Japan has switched on the first nuclear reactor after a two-year ban brought on by the 2011 Fukushima meltdown.
The Japanese government and Sendai power plant operators say the nuclear reactor will operate under stringent conditions.
There’s still widespread concern and distrust on the use of nuclear energy and Japanese media reported around 200 people protested outside the plant in Satsumasendai region on Tuesday.
“The reactor No.1 at the Sendai nuclear power plant started operating at 10.30am (11.30am AEST),” said a spokesman for Kyushu Electric Power, which operates the reactor about 1000 kilometres southwest of Tokyo.
The restart comes more than four years after a quake-generated tsunami triggered meltdowns at the Fukushima plant, prompting the shutdown of Japan’s stable of reactors.
The government, which has faced huge pressure over energy, says the 31-year-old reactor will operate under new, stricter conditions introduced following the Fukushima meltdown.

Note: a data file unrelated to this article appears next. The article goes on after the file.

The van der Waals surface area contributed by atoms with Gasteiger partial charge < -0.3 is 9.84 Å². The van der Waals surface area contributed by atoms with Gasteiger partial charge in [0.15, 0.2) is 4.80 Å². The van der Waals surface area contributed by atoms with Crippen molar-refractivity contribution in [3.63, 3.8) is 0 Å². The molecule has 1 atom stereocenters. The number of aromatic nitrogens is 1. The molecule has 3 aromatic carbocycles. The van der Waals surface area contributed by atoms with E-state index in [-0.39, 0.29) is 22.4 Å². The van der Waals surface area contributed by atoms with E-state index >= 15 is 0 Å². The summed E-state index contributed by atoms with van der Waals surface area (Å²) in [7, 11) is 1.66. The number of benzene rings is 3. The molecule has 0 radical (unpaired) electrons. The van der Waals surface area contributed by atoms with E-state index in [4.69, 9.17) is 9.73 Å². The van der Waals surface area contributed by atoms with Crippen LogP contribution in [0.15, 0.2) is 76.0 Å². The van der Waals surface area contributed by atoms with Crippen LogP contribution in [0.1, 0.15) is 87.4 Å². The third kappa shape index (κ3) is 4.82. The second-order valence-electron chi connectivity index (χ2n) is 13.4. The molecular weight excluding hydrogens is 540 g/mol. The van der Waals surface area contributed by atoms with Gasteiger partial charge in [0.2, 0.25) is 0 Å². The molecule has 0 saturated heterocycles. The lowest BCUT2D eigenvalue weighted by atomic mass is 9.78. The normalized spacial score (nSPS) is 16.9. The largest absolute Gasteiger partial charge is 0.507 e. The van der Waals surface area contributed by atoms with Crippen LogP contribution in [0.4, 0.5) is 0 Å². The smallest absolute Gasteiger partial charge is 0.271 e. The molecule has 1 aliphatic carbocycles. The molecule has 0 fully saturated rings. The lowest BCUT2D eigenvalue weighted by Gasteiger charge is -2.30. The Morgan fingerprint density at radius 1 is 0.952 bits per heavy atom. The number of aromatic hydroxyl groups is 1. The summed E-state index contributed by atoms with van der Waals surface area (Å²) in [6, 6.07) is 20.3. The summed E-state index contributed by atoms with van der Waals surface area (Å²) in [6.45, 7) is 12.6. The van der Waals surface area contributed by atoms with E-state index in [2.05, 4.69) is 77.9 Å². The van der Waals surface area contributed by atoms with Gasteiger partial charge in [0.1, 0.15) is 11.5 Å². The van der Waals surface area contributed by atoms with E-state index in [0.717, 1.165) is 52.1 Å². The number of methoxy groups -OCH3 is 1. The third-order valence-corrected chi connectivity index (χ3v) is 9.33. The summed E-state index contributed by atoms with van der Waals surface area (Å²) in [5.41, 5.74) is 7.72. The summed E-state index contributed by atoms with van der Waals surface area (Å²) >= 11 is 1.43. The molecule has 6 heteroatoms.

The atomic accident – one of the worst in modern history – displaced 160,000 people from the surrounding region who are still unable to return because of high radiation levels.
Japan has relied on nuclear energy to deliver a quarter of its energy needs but has relied on costlier oil and natural gas imports since the nuclear plant shut down.
The Sendai plant is located near active volcanos and one of Japan’s most active is only 50 kilometres away.
Operators of the plant say they can remove the nuclear fuel in the event of an eruption.
Commercial operations at the Sendai plant are due to begin next month.
– with AAP